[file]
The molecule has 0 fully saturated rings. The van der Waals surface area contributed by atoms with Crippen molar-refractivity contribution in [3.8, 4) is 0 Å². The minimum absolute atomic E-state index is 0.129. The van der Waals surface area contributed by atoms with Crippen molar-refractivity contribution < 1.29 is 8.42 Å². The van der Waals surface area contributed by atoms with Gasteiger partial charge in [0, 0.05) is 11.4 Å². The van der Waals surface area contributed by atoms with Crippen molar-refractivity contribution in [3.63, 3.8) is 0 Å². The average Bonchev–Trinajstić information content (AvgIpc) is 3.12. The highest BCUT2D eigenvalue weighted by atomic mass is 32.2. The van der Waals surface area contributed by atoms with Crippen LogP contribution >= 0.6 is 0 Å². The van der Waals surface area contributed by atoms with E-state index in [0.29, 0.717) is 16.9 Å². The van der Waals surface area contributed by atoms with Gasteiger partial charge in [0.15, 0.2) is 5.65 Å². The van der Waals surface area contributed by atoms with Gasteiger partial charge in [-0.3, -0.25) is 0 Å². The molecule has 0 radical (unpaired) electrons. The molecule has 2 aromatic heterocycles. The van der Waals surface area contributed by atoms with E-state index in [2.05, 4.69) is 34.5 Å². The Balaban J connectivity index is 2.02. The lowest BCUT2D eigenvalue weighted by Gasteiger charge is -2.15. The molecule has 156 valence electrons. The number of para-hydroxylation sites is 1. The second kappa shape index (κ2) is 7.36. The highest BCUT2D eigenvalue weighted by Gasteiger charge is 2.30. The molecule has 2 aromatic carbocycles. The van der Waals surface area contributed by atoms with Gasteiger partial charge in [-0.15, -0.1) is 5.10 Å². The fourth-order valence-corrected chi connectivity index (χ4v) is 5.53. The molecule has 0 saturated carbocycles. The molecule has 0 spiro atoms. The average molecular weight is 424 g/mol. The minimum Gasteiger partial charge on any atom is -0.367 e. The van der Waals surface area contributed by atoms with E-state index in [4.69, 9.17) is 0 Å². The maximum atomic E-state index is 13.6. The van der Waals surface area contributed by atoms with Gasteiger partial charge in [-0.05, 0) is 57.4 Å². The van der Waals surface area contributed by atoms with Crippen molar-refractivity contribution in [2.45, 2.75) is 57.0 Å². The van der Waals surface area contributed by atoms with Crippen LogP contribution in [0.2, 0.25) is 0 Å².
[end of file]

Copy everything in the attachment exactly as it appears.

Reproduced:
The molecule has 0 fully saturated rings. The van der Waals surface area contributed by atoms with Crippen molar-refractivity contribution in [3.8, 4) is 0 Å². The minimum absolute atomic E-state index is 0.129. The van der Waals surface area contributed by atoms with Crippen molar-refractivity contribution < 1.29 is 8.42 Å². The van der Waals surface area contributed by atoms with Gasteiger partial charge in [0, 0.05) is 11.4 Å². The van der Waals surface area contributed by atoms with Crippen molar-refractivity contribution in [3.63, 3.8) is 0 Å². The average Bonchev–Trinajstić information content (AvgIpc) is 3.12. The highest BCUT2D eigenvalue weighted by atomic mass is 32.2. The van der Waals surface area contributed by atoms with Crippen LogP contribution >= 0.6 is 0 Å². The van der Waals surface area contributed by atoms with E-state index in [0.29, 0.717) is 16.9 Å². The van der Waals surface area contributed by atoms with Gasteiger partial charge in [0.15, 0.2) is 5.65 Å². The van der Waals surface area contributed by atoms with Gasteiger partial charge in [-0.3, -0.25) is 0 Å². The molecule has 0 radical (unpaired) electrons. The molecule has 2 aromatic heterocycles. The van der Waals surface area contributed by atoms with E-state index in [2.05, 4.69) is 34.5 Å². The Balaban J connectivity index is 2.02. The lowest BCUT2D eigenvalue weighted by Gasteiger charge is -2.15. The molecule has 156 valence electrons. The number of para-hydroxylation sites is 1. The second kappa shape index (κ2) is 7.36. The highest BCUT2D eigenvalue weighted by Gasteiger charge is 2.30. The molecule has 2 aromatic carbocycles. The van der Waals surface area contributed by atoms with Gasteiger partial charge in [-0.15, -0.1) is 5.10 Å². The fourth-order valence-corrected chi connectivity index (χ4v) is 5.53. The molecule has 0 saturated carbocycles. The molecule has 0 spiro atoms. The average molecular weight is 424 g/mol. The minimum Gasteiger partial charge on any atom is -0.367 e. The van der Waals surface area contributed by atoms with E-state index in [4.69, 9.17) is 0 Å². The maximum atomic E-state index is 13.6. The van der Waals surface area contributed by atoms with Gasteiger partial charge in [-0.05, 0) is 57.4 Å². The van der Waals surface area contributed by atoms with Crippen molar-refractivity contribution in [2.45, 2.75) is 57.0 Å². The van der Waals surface area contributed by atoms with Crippen LogP contribution in [0.2, 0.25) is 0 Å².